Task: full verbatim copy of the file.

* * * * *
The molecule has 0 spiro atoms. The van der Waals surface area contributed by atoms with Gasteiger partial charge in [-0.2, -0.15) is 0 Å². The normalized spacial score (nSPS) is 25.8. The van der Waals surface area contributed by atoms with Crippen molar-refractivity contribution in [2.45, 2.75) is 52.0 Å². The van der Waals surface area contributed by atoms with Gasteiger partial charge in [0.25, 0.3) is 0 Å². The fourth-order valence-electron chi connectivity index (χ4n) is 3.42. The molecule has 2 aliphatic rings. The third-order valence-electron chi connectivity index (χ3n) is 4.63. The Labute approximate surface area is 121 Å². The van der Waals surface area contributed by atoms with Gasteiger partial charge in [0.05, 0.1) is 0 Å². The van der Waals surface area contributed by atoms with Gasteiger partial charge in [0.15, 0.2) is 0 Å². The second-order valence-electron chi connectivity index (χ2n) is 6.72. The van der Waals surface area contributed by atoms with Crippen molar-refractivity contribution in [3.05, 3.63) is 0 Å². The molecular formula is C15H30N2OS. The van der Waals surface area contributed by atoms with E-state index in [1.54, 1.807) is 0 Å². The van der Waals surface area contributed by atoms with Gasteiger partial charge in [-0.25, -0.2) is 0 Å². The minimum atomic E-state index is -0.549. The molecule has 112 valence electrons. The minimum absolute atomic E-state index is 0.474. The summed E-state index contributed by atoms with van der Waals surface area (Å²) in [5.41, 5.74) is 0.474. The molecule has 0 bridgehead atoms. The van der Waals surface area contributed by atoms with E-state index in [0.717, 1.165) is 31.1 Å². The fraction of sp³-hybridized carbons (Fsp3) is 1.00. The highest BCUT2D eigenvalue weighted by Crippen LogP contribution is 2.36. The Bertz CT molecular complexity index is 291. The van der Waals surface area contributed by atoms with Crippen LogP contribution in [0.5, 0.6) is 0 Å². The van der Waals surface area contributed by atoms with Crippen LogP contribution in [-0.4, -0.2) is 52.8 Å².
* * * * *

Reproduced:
The molecule has 0 spiro atoms. The van der Waals surface area contributed by atoms with Gasteiger partial charge in [-0.2, -0.15) is 0 Å². The normalized spacial score (nSPS) is 25.8. The van der Waals surface area contributed by atoms with Crippen molar-refractivity contribution in [2.45, 2.75) is 52.0 Å². The van der Waals surface area contributed by atoms with Gasteiger partial charge in [0.25, 0.3) is 0 Å². The fourth-order valence-electron chi connectivity index (χ4n) is 3.42. The molecule has 2 aliphatic rings. The third-order valence-electron chi connectivity index (χ3n) is 4.63. The Labute approximate surface area is 121 Å². The van der Waals surface area contributed by atoms with Gasteiger partial charge in [0.05, 0.1) is 0 Å². The van der Waals surface area contributed by atoms with Gasteiger partial charge in [0.15, 0.2) is 0 Å². The second-order valence-electron chi connectivity index (χ2n) is 6.72. The van der Waals surface area contributed by atoms with Crippen molar-refractivity contribution in [3.05, 3.63) is 0 Å². The molecular formula is C15H30N2OS. The van der Waals surface area contributed by atoms with E-state index in [1.54, 1.807) is 0 Å². The van der Waals surface area contributed by atoms with Gasteiger partial charge in [-0.25, -0.2) is 0 Å². The minimum atomic E-state index is -0.549. The molecule has 112 valence electrons. The minimum absolute atomic E-state index is 0.474. The summed E-state index contributed by atoms with van der Waals surface area (Å²) in [5.41, 5.74) is 0.474. The molecule has 0 bridgehead atoms. The van der Waals surface area contributed by atoms with E-state index in [0.717, 1.165) is 31.1 Å². The fraction of sp³-hybridized carbons (Fsp3) is 1.00. The highest BCUT2D eigenvalue weighted by Crippen LogP contribution is 2.36. The Bertz CT molecular complexity index is 291. The van der Waals surface area contributed by atoms with Crippen LogP contribution in [0.5, 0.6) is 0 Å². The van der Waals surface area contributed by atoms with Crippen LogP contribution in [-0.4, -0.2) is 52.8 Å².